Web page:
"Crioulo" (Portuguese) and "criollo" (Spanish) meant originally "native", and became quite usual in the American colonies of Portugal and Spain, to denote whatever originated in the colony itself from what was metropolitan, or otherwise foreign. But from that point their usage diverged.
In New World Spanish, "criollo" ended by denoting the part of local elite already born in the colonies, as opposed to those newly arrived from Spain. I suppose this is the possible context of "noble criollo", though the most common usage is "elite criolla". (It certainly is the context of the quote by García Marquez that Lambie linked — in which it was poorly translated to Portuguese as... "?crioulo nobre").
In Brazil (to the partial exception of Rio Grande do Sul, where the term has a wider meaning, somewhat similar to the original one), in contrast, "crioulo" became almost exclusively associated with slaves or free Blacks born in Brazil, in contrast to those imported from Africa. In this context, it is often a derogatory word (perhaps the closest Portuguese equivalent to "nigger", though it isn't nearly as callous as the "n-word").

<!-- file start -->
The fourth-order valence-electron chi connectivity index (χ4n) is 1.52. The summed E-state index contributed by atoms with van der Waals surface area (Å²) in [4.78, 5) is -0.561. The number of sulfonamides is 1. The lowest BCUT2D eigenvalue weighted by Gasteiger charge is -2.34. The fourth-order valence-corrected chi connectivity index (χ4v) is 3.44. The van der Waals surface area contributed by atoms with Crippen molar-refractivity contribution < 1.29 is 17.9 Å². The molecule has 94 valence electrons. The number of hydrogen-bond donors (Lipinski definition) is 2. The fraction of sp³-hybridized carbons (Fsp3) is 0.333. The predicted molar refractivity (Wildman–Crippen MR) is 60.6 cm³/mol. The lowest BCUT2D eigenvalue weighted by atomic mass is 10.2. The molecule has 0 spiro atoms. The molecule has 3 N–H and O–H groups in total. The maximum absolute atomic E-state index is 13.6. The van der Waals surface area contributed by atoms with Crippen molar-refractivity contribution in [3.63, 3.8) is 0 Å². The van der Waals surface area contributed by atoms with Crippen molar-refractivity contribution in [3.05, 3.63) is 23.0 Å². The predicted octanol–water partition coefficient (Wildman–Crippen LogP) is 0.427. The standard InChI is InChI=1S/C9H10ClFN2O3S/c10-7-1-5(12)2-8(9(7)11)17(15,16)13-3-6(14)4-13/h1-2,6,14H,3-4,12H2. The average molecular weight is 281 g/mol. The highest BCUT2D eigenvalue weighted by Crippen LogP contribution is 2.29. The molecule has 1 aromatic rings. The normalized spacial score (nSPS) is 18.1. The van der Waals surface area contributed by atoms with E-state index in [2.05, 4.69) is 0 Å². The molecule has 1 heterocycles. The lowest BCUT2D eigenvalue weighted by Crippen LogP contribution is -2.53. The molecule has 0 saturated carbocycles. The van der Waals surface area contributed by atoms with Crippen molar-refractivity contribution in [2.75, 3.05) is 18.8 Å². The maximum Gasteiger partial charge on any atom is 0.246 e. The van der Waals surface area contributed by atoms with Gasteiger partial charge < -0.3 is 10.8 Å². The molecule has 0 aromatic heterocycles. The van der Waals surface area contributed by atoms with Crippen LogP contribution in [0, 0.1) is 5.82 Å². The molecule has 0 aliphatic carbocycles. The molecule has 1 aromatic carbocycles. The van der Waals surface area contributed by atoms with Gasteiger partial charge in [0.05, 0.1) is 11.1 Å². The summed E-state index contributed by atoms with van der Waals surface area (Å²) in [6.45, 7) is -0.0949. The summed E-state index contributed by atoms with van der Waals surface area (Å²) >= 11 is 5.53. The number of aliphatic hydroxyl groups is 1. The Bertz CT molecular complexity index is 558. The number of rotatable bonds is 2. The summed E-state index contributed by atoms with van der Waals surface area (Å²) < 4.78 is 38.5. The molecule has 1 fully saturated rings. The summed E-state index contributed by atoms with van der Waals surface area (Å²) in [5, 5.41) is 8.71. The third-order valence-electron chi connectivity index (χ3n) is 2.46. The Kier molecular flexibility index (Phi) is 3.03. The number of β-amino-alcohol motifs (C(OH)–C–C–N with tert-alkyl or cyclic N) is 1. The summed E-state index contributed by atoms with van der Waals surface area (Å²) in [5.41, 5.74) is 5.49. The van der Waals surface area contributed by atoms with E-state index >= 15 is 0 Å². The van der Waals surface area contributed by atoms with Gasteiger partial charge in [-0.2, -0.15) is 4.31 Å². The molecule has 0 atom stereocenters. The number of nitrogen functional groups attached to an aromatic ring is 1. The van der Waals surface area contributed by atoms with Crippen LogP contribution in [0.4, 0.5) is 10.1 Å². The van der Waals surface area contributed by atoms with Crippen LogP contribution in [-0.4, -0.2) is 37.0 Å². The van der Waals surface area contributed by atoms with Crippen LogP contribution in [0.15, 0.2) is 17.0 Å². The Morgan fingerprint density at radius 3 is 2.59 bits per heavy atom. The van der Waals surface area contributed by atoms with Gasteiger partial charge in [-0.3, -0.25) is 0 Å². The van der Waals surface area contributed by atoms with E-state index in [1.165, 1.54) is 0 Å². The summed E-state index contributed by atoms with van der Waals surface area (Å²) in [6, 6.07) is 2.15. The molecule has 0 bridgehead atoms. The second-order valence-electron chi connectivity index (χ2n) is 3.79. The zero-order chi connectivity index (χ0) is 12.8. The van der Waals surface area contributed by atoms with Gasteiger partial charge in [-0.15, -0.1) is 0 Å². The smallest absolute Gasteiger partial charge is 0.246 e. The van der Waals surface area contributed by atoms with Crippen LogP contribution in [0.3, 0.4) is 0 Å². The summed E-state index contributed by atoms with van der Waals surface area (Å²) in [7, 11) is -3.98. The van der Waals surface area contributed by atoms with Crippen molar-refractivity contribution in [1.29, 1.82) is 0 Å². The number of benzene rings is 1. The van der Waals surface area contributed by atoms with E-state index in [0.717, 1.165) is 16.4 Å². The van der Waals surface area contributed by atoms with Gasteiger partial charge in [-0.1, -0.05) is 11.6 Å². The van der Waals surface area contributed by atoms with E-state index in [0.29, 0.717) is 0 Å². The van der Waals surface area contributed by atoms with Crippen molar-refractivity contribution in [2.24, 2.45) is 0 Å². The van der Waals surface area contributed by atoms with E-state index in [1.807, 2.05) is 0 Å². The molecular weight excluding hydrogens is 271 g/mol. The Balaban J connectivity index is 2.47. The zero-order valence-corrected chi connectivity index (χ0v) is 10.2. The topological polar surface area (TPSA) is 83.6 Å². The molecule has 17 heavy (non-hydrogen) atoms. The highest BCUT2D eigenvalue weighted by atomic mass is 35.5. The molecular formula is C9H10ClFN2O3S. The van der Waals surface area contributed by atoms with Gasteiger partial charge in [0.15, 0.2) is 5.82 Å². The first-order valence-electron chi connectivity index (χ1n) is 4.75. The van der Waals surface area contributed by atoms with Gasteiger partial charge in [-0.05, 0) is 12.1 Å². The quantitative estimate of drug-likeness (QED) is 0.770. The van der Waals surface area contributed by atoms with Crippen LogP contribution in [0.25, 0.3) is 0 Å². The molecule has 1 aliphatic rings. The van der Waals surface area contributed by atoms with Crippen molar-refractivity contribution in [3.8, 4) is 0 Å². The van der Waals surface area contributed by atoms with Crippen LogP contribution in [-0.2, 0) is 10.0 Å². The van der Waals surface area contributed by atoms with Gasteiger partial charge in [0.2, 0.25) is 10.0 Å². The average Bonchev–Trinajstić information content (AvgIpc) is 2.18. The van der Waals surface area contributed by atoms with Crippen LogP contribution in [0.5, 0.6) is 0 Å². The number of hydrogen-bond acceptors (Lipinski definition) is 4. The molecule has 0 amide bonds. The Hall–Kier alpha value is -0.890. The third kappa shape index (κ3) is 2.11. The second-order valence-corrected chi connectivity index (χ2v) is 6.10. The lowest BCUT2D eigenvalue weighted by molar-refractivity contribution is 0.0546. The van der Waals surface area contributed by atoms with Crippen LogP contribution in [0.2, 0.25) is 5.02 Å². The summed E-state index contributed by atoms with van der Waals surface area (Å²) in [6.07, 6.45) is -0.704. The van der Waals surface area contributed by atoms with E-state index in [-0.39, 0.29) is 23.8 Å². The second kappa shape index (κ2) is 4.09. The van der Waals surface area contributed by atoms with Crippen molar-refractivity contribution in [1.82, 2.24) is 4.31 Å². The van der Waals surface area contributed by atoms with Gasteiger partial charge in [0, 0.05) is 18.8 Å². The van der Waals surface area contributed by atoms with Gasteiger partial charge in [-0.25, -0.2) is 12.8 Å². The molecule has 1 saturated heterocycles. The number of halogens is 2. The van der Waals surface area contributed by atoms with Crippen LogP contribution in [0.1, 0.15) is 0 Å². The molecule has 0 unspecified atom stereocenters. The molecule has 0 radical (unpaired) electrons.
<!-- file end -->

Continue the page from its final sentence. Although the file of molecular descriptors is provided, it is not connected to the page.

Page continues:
Perhaps you are mixing the two languages, one in which "criollo" often refers to a sector of the landed oligarchy — rich and powerful people, and another in which it basically means a Black (and almost by definition, a poor, non-noble) person?
Edit (regarding Rui's new comments on his question):
The phrase «nobre crioulo» was employed by a Portuguese University
Ph.D Professor and it was directed against a colleague of the same
profession and grade. This colleague was born in America Latina.
Brazil is part of Latin America; was the colleague born in Brazil, or in one of the Spanish-speaking countries? If the latter, your professor was deriding his colleague origins among the elite criolla. It would be better if he used the Spanish pronunciation. If the former, then it seems that the Portuguese professor made a mistake, assuming the usage in Brazil is similar to the rest of Latin America, and delivered a quite harsher insult than intended, bordering into racism, especially if the foreign professor has a darker skin.
According to oral sources, which were also unable to refer a written
source, this use would be linked to the way how were identified the
Brazilians nobles, which titles were conferred by Pedro I of Brazil,
when they came to Lisbon.
Not in Brazil that I know.